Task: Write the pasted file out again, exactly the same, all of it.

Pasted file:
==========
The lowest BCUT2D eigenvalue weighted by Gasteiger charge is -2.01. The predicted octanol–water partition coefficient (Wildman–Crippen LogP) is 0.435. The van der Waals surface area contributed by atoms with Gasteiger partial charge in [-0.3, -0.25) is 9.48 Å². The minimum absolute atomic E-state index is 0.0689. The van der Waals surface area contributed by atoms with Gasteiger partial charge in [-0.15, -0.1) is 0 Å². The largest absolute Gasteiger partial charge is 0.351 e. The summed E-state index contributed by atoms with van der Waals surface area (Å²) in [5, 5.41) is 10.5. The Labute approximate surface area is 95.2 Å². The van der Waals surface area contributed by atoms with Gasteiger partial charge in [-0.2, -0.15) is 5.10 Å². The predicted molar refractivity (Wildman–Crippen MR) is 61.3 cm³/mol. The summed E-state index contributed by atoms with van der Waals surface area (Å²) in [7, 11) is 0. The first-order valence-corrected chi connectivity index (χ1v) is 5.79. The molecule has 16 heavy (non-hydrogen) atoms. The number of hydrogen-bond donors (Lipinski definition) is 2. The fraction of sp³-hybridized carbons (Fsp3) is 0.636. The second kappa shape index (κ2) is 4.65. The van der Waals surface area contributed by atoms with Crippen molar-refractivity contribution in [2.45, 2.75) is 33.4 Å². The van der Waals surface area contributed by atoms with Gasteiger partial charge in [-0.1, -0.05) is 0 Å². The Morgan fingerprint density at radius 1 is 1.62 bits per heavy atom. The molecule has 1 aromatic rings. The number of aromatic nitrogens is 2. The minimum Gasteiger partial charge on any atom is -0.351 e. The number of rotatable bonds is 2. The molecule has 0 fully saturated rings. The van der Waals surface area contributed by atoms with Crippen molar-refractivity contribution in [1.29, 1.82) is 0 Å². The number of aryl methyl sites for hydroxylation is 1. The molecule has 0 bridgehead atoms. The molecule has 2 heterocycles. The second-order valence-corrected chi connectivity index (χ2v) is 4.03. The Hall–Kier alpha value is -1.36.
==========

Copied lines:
The lowest BCUT2D eigenvalue weighted by Gasteiger charge is -2.01. The predicted octanol–water partition coefficient (Wildman–Crippen LogP) is 0.435. The van der Waals surface area contributed by atoms with Gasteiger partial charge in [-0.3, -0.25) is 9.48 Å². The minimum absolute atomic E-state index is 0.0689. The van der Waals surface area contributed by atoms with Gasteiger partial charge in [-0.15, -0.1) is 0 Å². The largest absolute Gasteiger partial charge is 0.351 e. The summed E-state index contributed by atoms with van der Waals surface area (Å²) in [5, 5.41) is 10.5. The Labute approximate surface area is 95.2 Å². The van der Waals surface area contributed by atoms with Gasteiger partial charge in [-0.2, -0.15) is 5.10 Å². The predicted molar refractivity (Wildman–Crippen MR) is 61.3 cm³/mol. The summed E-state index contributed by atoms with van der Waals surface area (Å²) in [7, 11) is 0. The first-order valence-corrected chi connectivity index (χ1v) is 5.79. The molecule has 16 heavy (non-hydrogen) atoms. The number of hydrogen-bond donors (Lipinski definition) is 2. The fraction of sp³-hybridized carbons (Fsp3) is 0.636. The second kappa shape index (κ2) is 4.65. The van der Waals surface area contributed by atoms with Crippen molar-refractivity contribution in [2.45, 2.75) is 33.4 Å². The van der Waals surface area contributed by atoms with Gasteiger partial charge in [-0.1, -0.05) is 0 Å². The Morgan fingerprint density at radius 1 is 1.62 bits per heavy atom. The molecule has 1 aromatic rings. The number of aromatic nitrogens is 2. The minimum Gasteiger partial charge on any atom is -0.351 e. The number of rotatable bonds is 2. The molecule has 0 fully saturated rings. The van der Waals surface area contributed by atoms with Crippen molar-refractivity contribution in [1.29, 1.82) is 0 Å². The number of aryl methyl sites for hydroxylation is 1. The molecule has 0 bridgehead atoms. The molecule has 2 heterocycles. The second-order valence-corrected chi connectivity index (χ2v) is 4.03. The Hall–Kier alpha value is -1.36.